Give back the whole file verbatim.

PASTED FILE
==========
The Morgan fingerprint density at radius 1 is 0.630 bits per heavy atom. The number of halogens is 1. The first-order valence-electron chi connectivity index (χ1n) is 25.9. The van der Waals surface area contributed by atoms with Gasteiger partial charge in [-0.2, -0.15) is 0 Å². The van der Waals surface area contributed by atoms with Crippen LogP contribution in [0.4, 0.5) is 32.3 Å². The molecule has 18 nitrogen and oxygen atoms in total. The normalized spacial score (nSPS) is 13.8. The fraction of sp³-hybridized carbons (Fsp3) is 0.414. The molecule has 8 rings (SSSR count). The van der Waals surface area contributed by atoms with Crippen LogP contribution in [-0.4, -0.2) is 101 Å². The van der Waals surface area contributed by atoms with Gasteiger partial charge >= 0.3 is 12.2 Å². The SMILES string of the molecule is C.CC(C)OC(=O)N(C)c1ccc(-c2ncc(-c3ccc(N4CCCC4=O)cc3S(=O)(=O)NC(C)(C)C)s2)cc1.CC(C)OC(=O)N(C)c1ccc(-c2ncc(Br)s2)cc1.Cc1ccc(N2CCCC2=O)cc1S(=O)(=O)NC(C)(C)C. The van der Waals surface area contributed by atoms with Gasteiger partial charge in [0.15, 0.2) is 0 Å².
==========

The Morgan fingerprint density at radius 1 is 0.630 bits per heavy atom. The number of halogens is 1. The first-order valence-electron chi connectivity index (χ1n) is 25.9. The van der Waals surface area contributed by atoms with Gasteiger partial charge in [-0.2, -0.15) is 0 Å². The van der Waals surface area contributed by atoms with Crippen LogP contribution in [0.4, 0.5) is 32.3 Å². The molecule has 18 nitrogen and oxygen atoms in total. The normalized spacial score (nSPS) is 13.8. The fraction of sp³-hybridized carbons (Fsp3) is 0.414. The molecule has 8 rings (SSSR count). The van der Waals surface area contributed by atoms with Crippen LogP contribution in [-0.4, -0.2) is 101 Å². The van der Waals surface area contributed by atoms with Gasteiger partial charge >= 0.3 is 12.2 Å². The SMILES string of the molecule is C.CC(C)OC(=O)N(C)c1ccc(-c2ncc(-c3ccc(N4CCCC4=O)cc3S(=O)(=O)NC(C)(C)C)s2)cc1.CC(C)OC(=O)N(C)c1ccc(-c2ncc(Br)s2)cc1.Cc1ccc(N2CCCC2=O)cc1S(=O)(=O)NC(C)(C)C. The van der Waals surface area contributed by atoms with Gasteiger partial charge in [0.15, 0.2) is 0 Å².